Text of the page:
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Sheppard Robson denies it left Chapel Wharf due to practice shortcomings

Sheppard Robson has hit back at claims it did not have the resources to carry out the Chapel Wharf scheme in Manchester, after being replaced on the controversial high-rise project.

Developer Dandara, which has turned to local firm Hodder Associates to take the huge skyscraper development forward, said the decision to change design teams was based on Sheppard Robson's lack of a 'strong core team' and 'resources' in the city.

However, Sheppard Robson has disputed the allegations, stating that, contrary to Dandara's claims, the practice actually walked away from the job because of 'issues' about the potential quality of the enormous 41-storey scheme next to the Lowry Hotel on the River Irwell (pictured).

A spokeswoman for the firm said: 'The split was amicable - but did not relate to our resourcing of the project or the strength of our team in Manchester - we've just moved to bigger offices.'

She added: 'There were other issues that influenced our decision to leave the project.

'We felt we couldn't achieve the quality of building appropriate to the site with the funding made available by Dandara.'

Despite winning planning permission last year, the scheme has not been well received by CABE, which has now examined the designs on three separate occasions.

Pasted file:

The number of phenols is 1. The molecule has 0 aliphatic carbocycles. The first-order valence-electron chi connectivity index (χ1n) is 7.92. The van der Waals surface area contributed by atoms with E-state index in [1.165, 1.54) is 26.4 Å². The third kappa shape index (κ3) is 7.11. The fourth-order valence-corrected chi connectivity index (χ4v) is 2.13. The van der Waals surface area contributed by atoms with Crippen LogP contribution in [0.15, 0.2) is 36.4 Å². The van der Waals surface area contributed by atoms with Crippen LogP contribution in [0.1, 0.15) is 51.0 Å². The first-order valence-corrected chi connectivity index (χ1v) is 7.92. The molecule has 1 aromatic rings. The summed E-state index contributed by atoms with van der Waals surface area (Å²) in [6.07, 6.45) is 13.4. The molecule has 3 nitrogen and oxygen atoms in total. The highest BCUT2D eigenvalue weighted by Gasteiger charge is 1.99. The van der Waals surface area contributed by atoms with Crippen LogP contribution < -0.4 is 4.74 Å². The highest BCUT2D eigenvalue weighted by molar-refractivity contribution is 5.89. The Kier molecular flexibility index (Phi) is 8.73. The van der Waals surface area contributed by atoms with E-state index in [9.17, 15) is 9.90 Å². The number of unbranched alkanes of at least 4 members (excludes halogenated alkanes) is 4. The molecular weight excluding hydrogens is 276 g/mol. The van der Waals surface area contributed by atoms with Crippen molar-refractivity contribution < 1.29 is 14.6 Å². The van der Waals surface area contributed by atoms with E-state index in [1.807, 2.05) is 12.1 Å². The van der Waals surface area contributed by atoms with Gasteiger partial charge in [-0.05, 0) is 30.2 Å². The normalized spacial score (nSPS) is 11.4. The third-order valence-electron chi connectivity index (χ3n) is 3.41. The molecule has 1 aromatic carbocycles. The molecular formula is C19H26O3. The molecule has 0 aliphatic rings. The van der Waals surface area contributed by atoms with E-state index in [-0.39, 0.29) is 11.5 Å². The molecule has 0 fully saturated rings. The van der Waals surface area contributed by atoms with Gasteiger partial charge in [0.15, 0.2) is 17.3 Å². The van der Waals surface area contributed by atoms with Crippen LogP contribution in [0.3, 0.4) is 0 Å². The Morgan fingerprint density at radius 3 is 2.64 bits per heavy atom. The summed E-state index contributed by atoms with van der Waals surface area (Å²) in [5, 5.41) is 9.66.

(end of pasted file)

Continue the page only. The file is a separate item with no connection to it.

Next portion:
The last time the scheme was reviewed, back in March 2006, the design watchdog said it still had fundamental concerns with the project despite revisions to the original proposals.

The report reads: 'We repeat that we think that the basic problem is one of overdevelopment; we have yet to see any evidence to suggest that the combination of this quantum of development, with the types of building forms chosen [tower and podium slab block], in this arrangement, can produce an acceptable solution.'

It goes on: 'We do not wish to comment on what we see as minor amendments to the scheme, as, as we have said previously, our concerns cannot be resolved by tinkering with the design; a fundamental rethink is required.'

by Richard Waite

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